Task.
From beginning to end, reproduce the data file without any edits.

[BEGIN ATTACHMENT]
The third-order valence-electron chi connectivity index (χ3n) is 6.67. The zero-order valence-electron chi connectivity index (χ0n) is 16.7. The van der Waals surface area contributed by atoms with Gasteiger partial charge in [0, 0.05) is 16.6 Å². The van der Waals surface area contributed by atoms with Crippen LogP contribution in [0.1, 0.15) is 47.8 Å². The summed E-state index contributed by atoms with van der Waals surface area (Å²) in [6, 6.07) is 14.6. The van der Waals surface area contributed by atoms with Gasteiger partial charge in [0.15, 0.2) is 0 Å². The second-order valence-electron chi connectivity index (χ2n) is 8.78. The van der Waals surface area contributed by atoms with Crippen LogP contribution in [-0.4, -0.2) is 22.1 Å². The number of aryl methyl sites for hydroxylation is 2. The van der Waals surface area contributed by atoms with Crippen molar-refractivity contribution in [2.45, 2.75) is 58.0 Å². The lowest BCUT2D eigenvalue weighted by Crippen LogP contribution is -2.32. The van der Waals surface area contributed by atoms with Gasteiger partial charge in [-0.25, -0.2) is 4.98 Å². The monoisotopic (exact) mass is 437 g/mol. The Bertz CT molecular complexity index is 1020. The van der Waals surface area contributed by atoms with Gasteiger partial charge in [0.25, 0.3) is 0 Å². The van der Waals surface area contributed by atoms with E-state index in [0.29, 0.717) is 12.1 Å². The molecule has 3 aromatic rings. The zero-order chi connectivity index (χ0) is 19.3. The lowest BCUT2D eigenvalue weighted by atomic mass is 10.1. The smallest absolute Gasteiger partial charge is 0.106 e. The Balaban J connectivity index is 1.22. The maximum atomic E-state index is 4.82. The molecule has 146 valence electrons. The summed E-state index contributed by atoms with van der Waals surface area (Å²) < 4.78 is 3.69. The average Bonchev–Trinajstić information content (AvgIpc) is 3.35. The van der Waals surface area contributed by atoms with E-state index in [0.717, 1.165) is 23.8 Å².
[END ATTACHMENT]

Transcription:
The third-order valence-electron chi connectivity index (χ3n) is 6.67. The zero-order valence-electron chi connectivity index (χ0n) is 16.7. The van der Waals surface area contributed by atoms with Gasteiger partial charge in [0, 0.05) is 16.6 Å². The van der Waals surface area contributed by atoms with Crippen LogP contribution in [0.1, 0.15) is 47.8 Å². The summed E-state index contributed by atoms with van der Waals surface area (Å²) in [6, 6.07) is 14.6. The van der Waals surface area contributed by atoms with Gasteiger partial charge in [0.15, 0.2) is 0 Å². The second-order valence-electron chi connectivity index (χ2n) is 8.78. The van der Waals surface area contributed by atoms with Crippen LogP contribution in [-0.4, -0.2) is 22.1 Å². The number of aryl methyl sites for hydroxylation is 2. The van der Waals surface area contributed by atoms with Crippen molar-refractivity contribution in [2.45, 2.75) is 58.0 Å². The lowest BCUT2D eigenvalue weighted by Crippen LogP contribution is -2.32. The van der Waals surface area contributed by atoms with Gasteiger partial charge in [-0.25, -0.2) is 4.98 Å². The monoisotopic (exact) mass is 437 g/mol. The Bertz CT molecular complexity index is 1020. The van der Waals surface area contributed by atoms with Gasteiger partial charge in [0.25, 0.3) is 0 Å². The van der Waals surface area contributed by atoms with E-state index in [0.29, 0.717) is 12.1 Å². The molecule has 3 aromatic rings. The zero-order chi connectivity index (χ0) is 19.3. The lowest BCUT2D eigenvalue weighted by atomic mass is 10.1. The smallest absolute Gasteiger partial charge is 0.106 e. The Balaban J connectivity index is 1.22. The maximum atomic E-state index is 4.82. The molecule has 146 valence electrons. The summed E-state index contributed by atoms with van der Waals surface area (Å²) < 4.78 is 3.69. The average Bonchev–Trinajstić information content (AvgIpc) is 3.35. The van der Waals surface area contributed by atoms with E-state index in [0.717, 1.165) is 23.8 Å².